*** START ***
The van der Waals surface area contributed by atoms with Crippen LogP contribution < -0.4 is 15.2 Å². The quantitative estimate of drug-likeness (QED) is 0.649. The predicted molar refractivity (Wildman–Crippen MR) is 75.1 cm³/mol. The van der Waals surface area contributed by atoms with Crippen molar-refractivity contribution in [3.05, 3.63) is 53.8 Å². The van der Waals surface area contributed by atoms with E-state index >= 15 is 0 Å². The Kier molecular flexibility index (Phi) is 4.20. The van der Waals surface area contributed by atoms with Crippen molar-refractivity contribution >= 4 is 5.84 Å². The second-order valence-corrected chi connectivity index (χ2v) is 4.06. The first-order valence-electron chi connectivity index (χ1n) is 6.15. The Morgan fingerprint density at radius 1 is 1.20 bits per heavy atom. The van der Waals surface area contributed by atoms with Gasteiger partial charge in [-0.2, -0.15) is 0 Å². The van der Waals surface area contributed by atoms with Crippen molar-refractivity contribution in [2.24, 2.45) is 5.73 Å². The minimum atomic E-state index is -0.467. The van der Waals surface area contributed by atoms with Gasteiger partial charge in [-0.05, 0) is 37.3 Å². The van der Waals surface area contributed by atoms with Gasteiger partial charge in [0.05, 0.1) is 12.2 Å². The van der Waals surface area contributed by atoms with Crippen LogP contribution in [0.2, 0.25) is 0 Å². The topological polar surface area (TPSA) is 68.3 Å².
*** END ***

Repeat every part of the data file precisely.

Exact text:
The van der Waals surface area contributed by atoms with Crippen LogP contribution < -0.4 is 15.2 Å². The quantitative estimate of drug-likeness (QED) is 0.649. The predicted molar refractivity (Wildman–Crippen MR) is 75.1 cm³/mol. The van der Waals surface area contributed by atoms with Crippen molar-refractivity contribution in [3.05, 3.63) is 53.8 Å². The van der Waals surface area contributed by atoms with E-state index >= 15 is 0 Å². The Kier molecular flexibility index (Phi) is 4.20. The van der Waals surface area contributed by atoms with Crippen molar-refractivity contribution >= 4 is 5.84 Å². The second-order valence-corrected chi connectivity index (χ2v) is 4.06. The first-order valence-electron chi connectivity index (χ1n) is 6.15. The Morgan fingerprint density at radius 1 is 1.20 bits per heavy atom. The van der Waals surface area contributed by atoms with Gasteiger partial charge in [-0.2, -0.15) is 0 Å². The van der Waals surface area contributed by atoms with Crippen molar-refractivity contribution in [2.24, 2.45) is 5.73 Å². The minimum atomic E-state index is -0.467. The van der Waals surface area contributed by atoms with Gasteiger partial charge in [-0.05, 0) is 37.3 Å². The van der Waals surface area contributed by atoms with Gasteiger partial charge in [0.05, 0.1) is 12.2 Å². The van der Waals surface area contributed by atoms with Crippen LogP contribution in [0.2, 0.25) is 0 Å². The topological polar surface area (TPSA) is 68.3 Å².